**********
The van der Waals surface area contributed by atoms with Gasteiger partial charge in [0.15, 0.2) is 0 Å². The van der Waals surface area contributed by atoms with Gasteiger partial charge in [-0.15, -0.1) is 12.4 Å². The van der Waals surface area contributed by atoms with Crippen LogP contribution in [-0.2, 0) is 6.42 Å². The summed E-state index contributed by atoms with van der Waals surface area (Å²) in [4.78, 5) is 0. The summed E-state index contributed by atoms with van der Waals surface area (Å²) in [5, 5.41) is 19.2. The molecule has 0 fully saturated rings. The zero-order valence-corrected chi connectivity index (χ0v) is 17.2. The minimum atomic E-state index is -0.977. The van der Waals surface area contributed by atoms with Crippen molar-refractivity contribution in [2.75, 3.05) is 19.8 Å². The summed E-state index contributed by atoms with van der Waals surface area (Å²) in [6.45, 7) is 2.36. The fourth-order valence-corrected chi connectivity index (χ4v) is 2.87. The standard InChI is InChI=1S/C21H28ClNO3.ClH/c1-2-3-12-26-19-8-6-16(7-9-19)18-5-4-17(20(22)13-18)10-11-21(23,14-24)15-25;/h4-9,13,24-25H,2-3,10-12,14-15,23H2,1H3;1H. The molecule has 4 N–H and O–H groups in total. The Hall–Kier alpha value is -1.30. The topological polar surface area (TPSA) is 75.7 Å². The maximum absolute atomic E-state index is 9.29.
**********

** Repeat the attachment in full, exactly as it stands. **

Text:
The van der Waals surface area contributed by atoms with Gasteiger partial charge in [0.15, 0.2) is 0 Å². The van der Waals surface area contributed by atoms with Gasteiger partial charge in [-0.15, -0.1) is 12.4 Å². The van der Waals surface area contributed by atoms with Crippen LogP contribution in [-0.2, 0) is 6.42 Å². The summed E-state index contributed by atoms with van der Waals surface area (Å²) in [4.78, 5) is 0. The summed E-state index contributed by atoms with van der Waals surface area (Å²) in [5, 5.41) is 19.2. The molecule has 0 fully saturated rings. The zero-order valence-corrected chi connectivity index (χ0v) is 17.2. The minimum atomic E-state index is -0.977. The van der Waals surface area contributed by atoms with Crippen molar-refractivity contribution in [2.75, 3.05) is 19.8 Å². The summed E-state index contributed by atoms with van der Waals surface area (Å²) in [6.45, 7) is 2.36. The fourth-order valence-corrected chi connectivity index (χ4v) is 2.87. The standard InChI is InChI=1S/C21H28ClNO3.ClH/c1-2-3-12-26-19-8-6-16(7-9-19)18-5-4-17(20(22)13-18)10-11-21(23,14-24)15-25;/h4-9,13,24-25H,2-3,10-12,14-15,23H2,1H3;1H. The molecule has 4 N–H and O–H groups in total. The Hall–Kier alpha value is -1.30. The topological polar surface area (TPSA) is 75.7 Å². The maximum absolute atomic E-state index is 9.29.